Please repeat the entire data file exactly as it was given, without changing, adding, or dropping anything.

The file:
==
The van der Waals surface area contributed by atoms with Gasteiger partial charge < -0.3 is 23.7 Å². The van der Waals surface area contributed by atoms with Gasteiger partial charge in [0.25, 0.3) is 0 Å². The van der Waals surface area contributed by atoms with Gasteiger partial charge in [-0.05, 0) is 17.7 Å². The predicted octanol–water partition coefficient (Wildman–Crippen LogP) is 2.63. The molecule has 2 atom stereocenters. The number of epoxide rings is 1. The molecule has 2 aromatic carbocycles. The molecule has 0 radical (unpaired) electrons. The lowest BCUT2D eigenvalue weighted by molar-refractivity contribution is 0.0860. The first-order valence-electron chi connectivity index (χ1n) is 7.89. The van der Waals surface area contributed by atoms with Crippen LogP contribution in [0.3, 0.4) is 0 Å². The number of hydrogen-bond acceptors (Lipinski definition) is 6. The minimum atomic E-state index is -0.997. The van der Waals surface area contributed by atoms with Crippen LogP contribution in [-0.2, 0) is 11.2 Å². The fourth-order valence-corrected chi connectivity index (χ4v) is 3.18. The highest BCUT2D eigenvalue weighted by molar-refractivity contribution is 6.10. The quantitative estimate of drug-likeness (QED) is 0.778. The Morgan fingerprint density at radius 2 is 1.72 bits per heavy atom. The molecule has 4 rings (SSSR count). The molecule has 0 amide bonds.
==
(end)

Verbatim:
The van der Waals surface area contributed by atoms with Gasteiger partial charge < -0.3 is 23.7 Å². The van der Waals surface area contributed by atoms with Gasteiger partial charge in [0.25, 0.3) is 0 Å². The van der Waals surface area contributed by atoms with Gasteiger partial charge in [-0.05, 0) is 17.7 Å². The predicted octanol–water partition coefficient (Wildman–Crippen LogP) is 2.63. The molecule has 2 atom stereocenters. The number of epoxide rings is 1. The molecule has 2 aromatic carbocycles. The molecule has 0 radical (unpaired) electrons. The lowest BCUT2D eigenvalue weighted by molar-refractivity contribution is 0.0860. The first-order valence-electron chi connectivity index (χ1n) is 7.89. The van der Waals surface area contributed by atoms with Crippen LogP contribution in [0.3, 0.4) is 0 Å². The number of hydrogen-bond acceptors (Lipinski definition) is 6. The minimum atomic E-state index is -0.997. The van der Waals surface area contributed by atoms with Crippen LogP contribution in [-0.2, 0) is 11.2 Å². The fourth-order valence-corrected chi connectivity index (χ4v) is 3.18. The highest BCUT2D eigenvalue weighted by molar-refractivity contribution is 6.10. The quantitative estimate of drug-likeness (QED) is 0.778. The Morgan fingerprint density at radius 2 is 1.72 bits per heavy atom. The molecule has 4 rings (SSSR count). The molecule has 0 amide bonds.